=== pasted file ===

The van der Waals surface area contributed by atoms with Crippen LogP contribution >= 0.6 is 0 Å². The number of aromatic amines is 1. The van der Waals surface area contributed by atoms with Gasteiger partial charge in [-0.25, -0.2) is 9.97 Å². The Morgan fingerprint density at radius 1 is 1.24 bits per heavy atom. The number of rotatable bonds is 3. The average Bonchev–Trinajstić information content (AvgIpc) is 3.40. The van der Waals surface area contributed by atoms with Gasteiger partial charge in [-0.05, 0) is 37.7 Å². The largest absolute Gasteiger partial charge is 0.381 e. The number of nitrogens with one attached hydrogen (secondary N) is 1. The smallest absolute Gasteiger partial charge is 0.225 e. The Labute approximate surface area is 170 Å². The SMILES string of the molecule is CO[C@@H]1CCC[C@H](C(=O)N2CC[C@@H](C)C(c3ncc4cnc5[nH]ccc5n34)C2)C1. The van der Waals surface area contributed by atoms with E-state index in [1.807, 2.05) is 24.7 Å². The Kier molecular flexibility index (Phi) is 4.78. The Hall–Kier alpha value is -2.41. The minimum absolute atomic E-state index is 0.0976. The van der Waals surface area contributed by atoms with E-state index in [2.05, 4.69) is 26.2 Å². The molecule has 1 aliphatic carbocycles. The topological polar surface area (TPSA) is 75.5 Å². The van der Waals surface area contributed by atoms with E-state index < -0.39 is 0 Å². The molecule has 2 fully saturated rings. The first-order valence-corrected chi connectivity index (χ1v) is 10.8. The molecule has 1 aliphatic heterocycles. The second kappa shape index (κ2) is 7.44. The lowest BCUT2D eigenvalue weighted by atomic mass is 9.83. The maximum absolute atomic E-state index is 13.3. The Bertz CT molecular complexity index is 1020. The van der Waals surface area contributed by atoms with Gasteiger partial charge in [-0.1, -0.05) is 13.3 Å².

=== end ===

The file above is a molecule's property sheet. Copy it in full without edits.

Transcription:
The van der Waals surface area contributed by atoms with Crippen LogP contribution >= 0.6 is 0 Å². The number of aromatic amines is 1. The van der Waals surface area contributed by atoms with Gasteiger partial charge in [-0.25, -0.2) is 9.97 Å². The Morgan fingerprint density at radius 1 is 1.24 bits per heavy atom. The number of rotatable bonds is 3. The average Bonchev–Trinajstić information content (AvgIpc) is 3.40. The van der Waals surface area contributed by atoms with Gasteiger partial charge in [-0.05, 0) is 37.7 Å². The largest absolute Gasteiger partial charge is 0.381 e. The number of nitrogens with one attached hydrogen (secondary N) is 1. The smallest absolute Gasteiger partial charge is 0.225 e. The Labute approximate surface area is 170 Å². The SMILES string of the molecule is CO[C@@H]1CCC[C@H](C(=O)N2CC[C@@H](C)C(c3ncc4cnc5[nH]ccc5n34)C2)C1. The van der Waals surface area contributed by atoms with E-state index in [1.807, 2.05) is 24.7 Å². The Kier molecular flexibility index (Phi) is 4.78. The Hall–Kier alpha value is -2.41. The minimum absolute atomic E-state index is 0.0976. The van der Waals surface area contributed by atoms with E-state index in [2.05, 4.69) is 26.2 Å². The molecule has 1 aliphatic carbocycles. The topological polar surface area (TPSA) is 75.5 Å². The van der Waals surface area contributed by atoms with E-state index < -0.39 is 0 Å². The molecule has 2 fully saturated rings. The first-order valence-corrected chi connectivity index (χ1v) is 10.8. The molecule has 1 aliphatic heterocycles. The second kappa shape index (κ2) is 7.44. The lowest BCUT2D eigenvalue weighted by atomic mass is 9.83. The maximum absolute atomic E-state index is 13.3. The Bertz CT molecular complexity index is 1020. The van der Waals surface area contributed by atoms with Gasteiger partial charge in [-0.1, -0.05) is 13.3 Å².